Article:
Brook Watson was born in Plymouth, England, in 1735, the only son of John Watson and his wife, Sarah Schoefield. Brook was orphaned in 1741 and sent to Boston, Massachusetts, to be cared for by a relative, a merchant with ships that traded in the West Indies who sent Watson out as a sailor. In 1749, while swimming in the Havana harbor, young Watson was attacked by a shark who cut off the boy's right leg below the knee before he could be rescued by fellow sailors. He returned to Boston, and took a job on a schooner whose captain was a supplier of provisions to the British army at Fort Lawrence, Nova Scotia. Watson settled in Canada as a merchant, and moved in 1759 to London, where he continued his mercantile career, becoming a partner for a time with Joshua Mauger. In 1860 he married Helen Campbell, daughter of Colin Campbell, an Edinburgh goldsmith. They had no children. While sailing from Canada to England in November 1775, Watson accompanied the American prisoner Ethan Allen, who wrote that he "was put under the power of an English Merchant from London, whose name was Brook Watson: a man of malicious and cruel disposition, ..." [A Narrative of Colonel Ethan Allen's Captivity. Written by Himself 3rd. ed., (Bulington, Vt., 1838), 44.]. From 1784-1793 Watson served in the House of Commons. He was a director of the Bank of England, Lord Mayor of London 1796-1797, and chairman of the Corporation of Lloyds of London. In 1803 he was created a baronet, and died in 1807.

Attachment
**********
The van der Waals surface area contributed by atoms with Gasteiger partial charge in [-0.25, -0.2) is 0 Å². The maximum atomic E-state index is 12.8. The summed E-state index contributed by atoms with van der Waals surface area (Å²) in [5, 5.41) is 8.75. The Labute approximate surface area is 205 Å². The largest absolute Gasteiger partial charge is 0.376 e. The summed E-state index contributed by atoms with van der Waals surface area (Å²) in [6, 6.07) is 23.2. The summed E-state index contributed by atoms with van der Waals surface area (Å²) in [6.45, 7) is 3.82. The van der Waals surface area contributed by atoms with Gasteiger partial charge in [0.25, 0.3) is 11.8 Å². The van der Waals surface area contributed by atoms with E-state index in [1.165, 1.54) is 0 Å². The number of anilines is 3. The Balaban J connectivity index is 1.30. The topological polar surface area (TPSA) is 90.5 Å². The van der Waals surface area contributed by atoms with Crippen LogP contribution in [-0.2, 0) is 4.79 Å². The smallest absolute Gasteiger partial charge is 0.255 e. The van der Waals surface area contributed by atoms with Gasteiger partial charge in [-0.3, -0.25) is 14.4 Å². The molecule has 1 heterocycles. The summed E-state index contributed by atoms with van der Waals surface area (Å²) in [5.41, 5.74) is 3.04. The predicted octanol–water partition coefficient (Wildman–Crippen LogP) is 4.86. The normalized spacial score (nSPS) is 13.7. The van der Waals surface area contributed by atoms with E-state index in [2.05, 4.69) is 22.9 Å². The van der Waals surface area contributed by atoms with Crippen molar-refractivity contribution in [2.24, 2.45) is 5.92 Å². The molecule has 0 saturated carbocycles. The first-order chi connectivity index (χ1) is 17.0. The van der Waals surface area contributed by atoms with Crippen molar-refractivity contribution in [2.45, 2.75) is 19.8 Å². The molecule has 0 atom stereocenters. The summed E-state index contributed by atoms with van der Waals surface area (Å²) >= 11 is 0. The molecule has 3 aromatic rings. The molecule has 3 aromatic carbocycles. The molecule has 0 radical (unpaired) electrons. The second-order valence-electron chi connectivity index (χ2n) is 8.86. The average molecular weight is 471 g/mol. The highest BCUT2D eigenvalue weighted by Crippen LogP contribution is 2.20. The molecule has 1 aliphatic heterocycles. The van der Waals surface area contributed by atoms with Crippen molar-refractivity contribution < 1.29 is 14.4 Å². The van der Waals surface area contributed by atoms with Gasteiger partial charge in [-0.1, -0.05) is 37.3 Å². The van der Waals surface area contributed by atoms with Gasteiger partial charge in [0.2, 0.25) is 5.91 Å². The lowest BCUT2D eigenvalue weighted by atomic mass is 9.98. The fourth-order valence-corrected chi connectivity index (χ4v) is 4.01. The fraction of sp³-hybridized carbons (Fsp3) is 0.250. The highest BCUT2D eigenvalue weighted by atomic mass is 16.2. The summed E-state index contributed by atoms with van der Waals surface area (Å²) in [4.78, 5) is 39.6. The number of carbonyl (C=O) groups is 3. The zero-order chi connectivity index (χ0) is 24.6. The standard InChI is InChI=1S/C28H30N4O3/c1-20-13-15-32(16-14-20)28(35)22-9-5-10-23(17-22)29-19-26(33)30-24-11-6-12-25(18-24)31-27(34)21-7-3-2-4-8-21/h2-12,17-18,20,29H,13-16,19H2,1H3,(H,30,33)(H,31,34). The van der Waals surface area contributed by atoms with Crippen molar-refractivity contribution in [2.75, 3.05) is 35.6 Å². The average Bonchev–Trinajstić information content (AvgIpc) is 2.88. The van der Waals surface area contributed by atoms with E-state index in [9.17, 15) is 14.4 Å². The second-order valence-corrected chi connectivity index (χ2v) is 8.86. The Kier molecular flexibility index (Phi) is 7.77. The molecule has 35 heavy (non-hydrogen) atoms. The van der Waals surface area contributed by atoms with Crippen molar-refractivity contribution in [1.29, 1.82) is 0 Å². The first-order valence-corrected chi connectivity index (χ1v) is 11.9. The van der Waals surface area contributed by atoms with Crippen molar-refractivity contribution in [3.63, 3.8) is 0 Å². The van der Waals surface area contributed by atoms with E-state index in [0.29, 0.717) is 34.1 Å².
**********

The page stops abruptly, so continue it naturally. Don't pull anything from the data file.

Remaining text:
Betham, William. The Baronetage of England; or the History of the English Baronets. London, 1805: 540-542.
The Gentleman's Magazine and Historical Chronicle LXXVII (1807):987-988 [obituary]
Webster, J. Clarence. Sir Brook Watson, Friend of the Loyalists. Sackville, New Brunswick: 1924.
Namier, Sir Lewis, and John Brooke. The History of Parliament: the House of Commons, 1754-1790. 3 vols. New York, 1964: 3:611-612.